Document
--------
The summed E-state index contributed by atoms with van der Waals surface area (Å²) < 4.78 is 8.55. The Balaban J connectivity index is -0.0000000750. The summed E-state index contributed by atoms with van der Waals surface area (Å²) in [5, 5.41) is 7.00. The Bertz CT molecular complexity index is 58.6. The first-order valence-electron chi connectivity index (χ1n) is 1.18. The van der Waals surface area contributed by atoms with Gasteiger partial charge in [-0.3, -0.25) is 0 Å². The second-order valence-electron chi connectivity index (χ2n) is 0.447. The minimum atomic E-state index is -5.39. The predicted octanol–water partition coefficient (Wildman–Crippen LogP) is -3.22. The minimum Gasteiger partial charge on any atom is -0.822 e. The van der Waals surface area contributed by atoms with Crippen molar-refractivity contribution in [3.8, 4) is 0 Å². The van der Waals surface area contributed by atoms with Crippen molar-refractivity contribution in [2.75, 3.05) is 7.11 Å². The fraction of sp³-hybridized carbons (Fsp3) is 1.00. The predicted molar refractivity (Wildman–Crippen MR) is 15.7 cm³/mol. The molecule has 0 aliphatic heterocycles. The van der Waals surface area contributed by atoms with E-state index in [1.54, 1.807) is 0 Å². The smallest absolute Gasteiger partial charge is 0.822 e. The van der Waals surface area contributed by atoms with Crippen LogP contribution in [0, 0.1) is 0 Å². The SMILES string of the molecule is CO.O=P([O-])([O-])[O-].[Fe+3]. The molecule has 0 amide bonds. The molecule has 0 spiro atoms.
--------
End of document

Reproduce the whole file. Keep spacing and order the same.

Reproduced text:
The summed E-state index contributed by atoms with van der Waals surface area (Å²) < 4.78 is 8.55. The Balaban J connectivity index is -0.0000000750. The summed E-state index contributed by atoms with van der Waals surface area (Å²) in [5, 5.41) is 7.00. The Bertz CT molecular complexity index is 58.6. The first-order valence-electron chi connectivity index (χ1n) is 1.18. The van der Waals surface area contributed by atoms with Gasteiger partial charge in [-0.3, -0.25) is 0 Å². The second-order valence-electron chi connectivity index (χ2n) is 0.447. The minimum atomic E-state index is -5.39. The predicted octanol–water partition coefficient (Wildman–Crippen LogP) is -3.22. The minimum Gasteiger partial charge on any atom is -0.822 e. The van der Waals surface area contributed by atoms with Crippen molar-refractivity contribution in [3.8, 4) is 0 Å². The van der Waals surface area contributed by atoms with Crippen molar-refractivity contribution in [2.75, 3.05) is 7.11 Å². The fraction of sp³-hybridized carbons (Fsp3) is 1.00. The predicted molar refractivity (Wildman–Crippen MR) is 15.7 cm³/mol. The molecule has 0 aliphatic heterocycles. The van der Waals surface area contributed by atoms with E-state index in [1.54, 1.807) is 0 Å². The smallest absolute Gasteiger partial charge is 0.822 e. The van der Waals surface area contributed by atoms with Crippen LogP contribution in [0, 0.1) is 0 Å². The SMILES string of the molecule is CO.O=P([O-])([O-])[O-].[Fe+3]. The molecule has 0 amide bonds. The molecule has 0 spiro atoms.